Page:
Here are the top business, market, and economic stories you should be watching today in the UK, Europe, and abroad:
Aston Martin raises $150m from bond issue
Aston Martin (AML.L) on Wednesday announced it had raised $150m (£120m) from a bond issue, as the UK-based carmaker seeks to add cash to its balance sheet to fund a new sport utility vehicle.
Shares in the company fell by more than 5% after the company said that the interest rates on some of the notes in the bond — which are effectively loans — were priced at 12%.
“These rates are very high and are a major red flag that investors consider the car company to be a high risk entity,” said Russ Mould, the investment director at AJ Bell, in a note.
“Metro Bank couldn’t get enough support for its bonds earlier this week at 7.5% despite investors around the world scrambling for new sources of income in a low interest rate environment.”
“So Aston Martin pricing its debt at up to twice this level would suggest it really needs the money and has had to bow to investors’ demands.”
Mark Wilson, the chief financial officer of Aston Martin Lagonda, blamed “macroeconomic headwinds and uncertainty” and said that the group required “flexibility” in its financing arrangements.
The carmaker is hoping that its soon-to-be-launched DBX vehicle will bolster its finances.
Revenue at Boohoo (BOO.L) surged by 43% in the first half of its financial year, pushing sales figures at the online fashion retailer above £1bn in a year for the first time ever.
The company reported sales of £565m in the six months to the end of August, beating analyst expectations of £540m.
Before-tax profits, which surged 53% compared to the same period last year, also beat expectations, coming in at £60.7m.
“The group's performance over the half year has been outstanding, with strong momentum across the business driving impressive revenue growth in all our brands and in all key focus territories,” the company said on Wednesday.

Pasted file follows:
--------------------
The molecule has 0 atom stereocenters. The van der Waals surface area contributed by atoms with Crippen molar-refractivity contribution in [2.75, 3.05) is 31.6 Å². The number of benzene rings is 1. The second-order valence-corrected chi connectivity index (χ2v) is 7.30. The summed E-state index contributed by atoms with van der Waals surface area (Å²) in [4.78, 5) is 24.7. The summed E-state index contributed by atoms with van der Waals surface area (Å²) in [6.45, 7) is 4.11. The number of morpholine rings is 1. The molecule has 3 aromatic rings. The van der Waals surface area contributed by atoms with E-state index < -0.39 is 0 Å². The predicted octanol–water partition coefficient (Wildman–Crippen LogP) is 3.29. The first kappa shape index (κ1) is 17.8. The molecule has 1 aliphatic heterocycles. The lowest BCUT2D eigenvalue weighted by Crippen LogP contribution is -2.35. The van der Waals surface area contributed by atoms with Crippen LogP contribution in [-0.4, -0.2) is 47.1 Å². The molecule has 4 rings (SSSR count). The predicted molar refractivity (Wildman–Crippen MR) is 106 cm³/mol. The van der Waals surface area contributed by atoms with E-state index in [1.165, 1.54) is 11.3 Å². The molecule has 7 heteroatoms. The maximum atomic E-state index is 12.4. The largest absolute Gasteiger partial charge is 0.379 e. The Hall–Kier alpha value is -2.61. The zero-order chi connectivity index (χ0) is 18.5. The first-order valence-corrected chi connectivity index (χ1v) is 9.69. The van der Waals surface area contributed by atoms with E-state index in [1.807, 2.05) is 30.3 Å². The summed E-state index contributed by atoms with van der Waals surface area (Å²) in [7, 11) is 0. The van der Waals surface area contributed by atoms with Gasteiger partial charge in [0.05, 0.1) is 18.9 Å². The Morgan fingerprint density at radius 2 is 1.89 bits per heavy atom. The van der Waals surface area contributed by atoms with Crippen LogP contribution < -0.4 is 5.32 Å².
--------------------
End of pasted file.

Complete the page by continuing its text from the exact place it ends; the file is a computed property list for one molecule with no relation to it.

Earlier this month, Boohoo raised its own full-year forecasts, saying it expected sales growth to come in between 33% and 38%. It made no adjustments on Wednesday.
The strong growth was seen in particular in its Nasty Gal and PrettyLittleThing divisions.
The federal government in Berlin has approved a €380m (£336m) six-month loan for German charter airline Condor, which belongs to the bankrupt Thomas Cook group.
The airline said it was now on the lookout for a new owner, who could be either a “strategic investor or a financial investor.”
Half of Condor’s loan was put up by the state of Hesse, where Condor is based, and the other half by the German government.
Economy minister Peter Altmaier said the government is in talks with the European Commission, which needs to approve the loan.
“Since our liquidity was used up by our insolvent parent company for the seasonally weaker booking period, we need this bridge financing for the winter,” said Condor CEO Ralf Teckentrup.
“The commitment is an important step in securing our future.”
Thomas Cook folded on Monday, after failing to secure further bailout cash. Its collapse has put 22,000 jobs at risk worldwide, of which 9,000 are in the UK.
Dozens of Sainsbury’s (SBRY.L) and Argos stores are to close as part of a £500m cost-cutting drive over the next five years.
Up to 15 Sainsbury’s supermarkets, up to 40 convenience stores and up to 70 Argos stores will be shut down under the plans.
But Sainsbury’s, which bought Argos in 2016, said it also planned to open around 10 new supermarkets, 80 Argos outlets in Sainsbury’s and 110 new convenience stores.
The company did not say in its latest trading update on Wednesday what the shakeup could mean for staff numbers, or which stores will be affected.
The group raised its target for debt reduction to at least £750m over three years, with plans to lower it by at least £300m in the 2019-20 financial year alone.
One of Northern Ireland’s biggest employers, coach-builder Wrightbus, is expected to go into administration this week, putting 1,400 jobs at risk.
The Ballymena-based company is best known for making London’s double-decker Routemaster bus, known as the “Boris bus” — since it was commissioned by prime minster Boris Johnson when he was mayor of London in 2007.
It is one of Northern Ireland’s largest employers and its loss would be a major blow in the same week as travel firm Thomas Cook’s collapse.
Historic shipbuilder Harland and Wolff also fell into administration this year — yet another blow to Northern Ireland’s manufacturing sector and economy.
European stocks fall
What to expect in the US
Futures are pointing to a lower open for US stocks.